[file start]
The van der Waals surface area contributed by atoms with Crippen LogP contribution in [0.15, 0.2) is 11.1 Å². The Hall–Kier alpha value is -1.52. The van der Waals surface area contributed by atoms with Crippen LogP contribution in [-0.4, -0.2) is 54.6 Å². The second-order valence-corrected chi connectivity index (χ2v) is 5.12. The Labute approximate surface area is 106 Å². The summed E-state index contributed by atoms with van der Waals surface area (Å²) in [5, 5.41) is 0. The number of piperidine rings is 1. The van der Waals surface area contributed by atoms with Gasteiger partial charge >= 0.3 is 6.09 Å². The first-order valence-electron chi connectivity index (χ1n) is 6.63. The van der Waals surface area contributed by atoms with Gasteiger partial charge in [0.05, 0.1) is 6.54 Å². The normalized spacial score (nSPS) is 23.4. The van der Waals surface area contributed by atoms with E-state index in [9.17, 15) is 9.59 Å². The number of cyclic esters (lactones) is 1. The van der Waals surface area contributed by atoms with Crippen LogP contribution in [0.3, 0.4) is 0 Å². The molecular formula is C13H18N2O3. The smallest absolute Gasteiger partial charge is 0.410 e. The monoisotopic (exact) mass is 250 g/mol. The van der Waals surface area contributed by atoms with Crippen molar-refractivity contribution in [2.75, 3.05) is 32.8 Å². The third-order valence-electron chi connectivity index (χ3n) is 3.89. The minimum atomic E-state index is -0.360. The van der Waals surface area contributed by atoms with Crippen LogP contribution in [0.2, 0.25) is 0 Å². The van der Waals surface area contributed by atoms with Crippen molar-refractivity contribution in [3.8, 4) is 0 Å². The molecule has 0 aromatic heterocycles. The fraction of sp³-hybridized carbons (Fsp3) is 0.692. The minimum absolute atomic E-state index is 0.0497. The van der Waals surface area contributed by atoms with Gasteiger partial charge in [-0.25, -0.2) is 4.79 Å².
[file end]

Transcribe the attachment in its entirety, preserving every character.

The van der Waals surface area contributed by atoms with Crippen LogP contribution in [0.15, 0.2) is 11.1 Å². The Hall–Kier alpha value is -1.52. The van der Waals surface area contributed by atoms with Crippen LogP contribution in [-0.4, -0.2) is 54.6 Å². The second-order valence-corrected chi connectivity index (χ2v) is 5.12. The Labute approximate surface area is 106 Å². The summed E-state index contributed by atoms with van der Waals surface area (Å²) in [5, 5.41) is 0. The number of piperidine rings is 1. The van der Waals surface area contributed by atoms with Gasteiger partial charge >= 0.3 is 6.09 Å². The first-order valence-electron chi connectivity index (χ1n) is 6.63. The van der Waals surface area contributed by atoms with Gasteiger partial charge in [0.05, 0.1) is 6.54 Å². The normalized spacial score (nSPS) is 23.4. The van der Waals surface area contributed by atoms with E-state index in [9.17, 15) is 9.59 Å². The number of cyclic esters (lactones) is 1. The van der Waals surface area contributed by atoms with Crippen LogP contribution in [0.3, 0.4) is 0 Å². The molecular formula is C13H18N2O3. The smallest absolute Gasteiger partial charge is 0.410 e. The monoisotopic (exact) mass is 250 g/mol. The van der Waals surface area contributed by atoms with Crippen molar-refractivity contribution in [2.75, 3.05) is 32.8 Å². The third-order valence-electron chi connectivity index (χ3n) is 3.89. The minimum atomic E-state index is -0.360. The van der Waals surface area contributed by atoms with Crippen LogP contribution in [0.2, 0.25) is 0 Å². The van der Waals surface area contributed by atoms with Crippen molar-refractivity contribution in [3.8, 4) is 0 Å². The molecule has 0 aromatic heterocycles. The fraction of sp³-hybridized carbons (Fsp3) is 0.692. The minimum absolute atomic E-state index is 0.0497. The van der Waals surface area contributed by atoms with Gasteiger partial charge in [-0.25, -0.2) is 4.79 Å².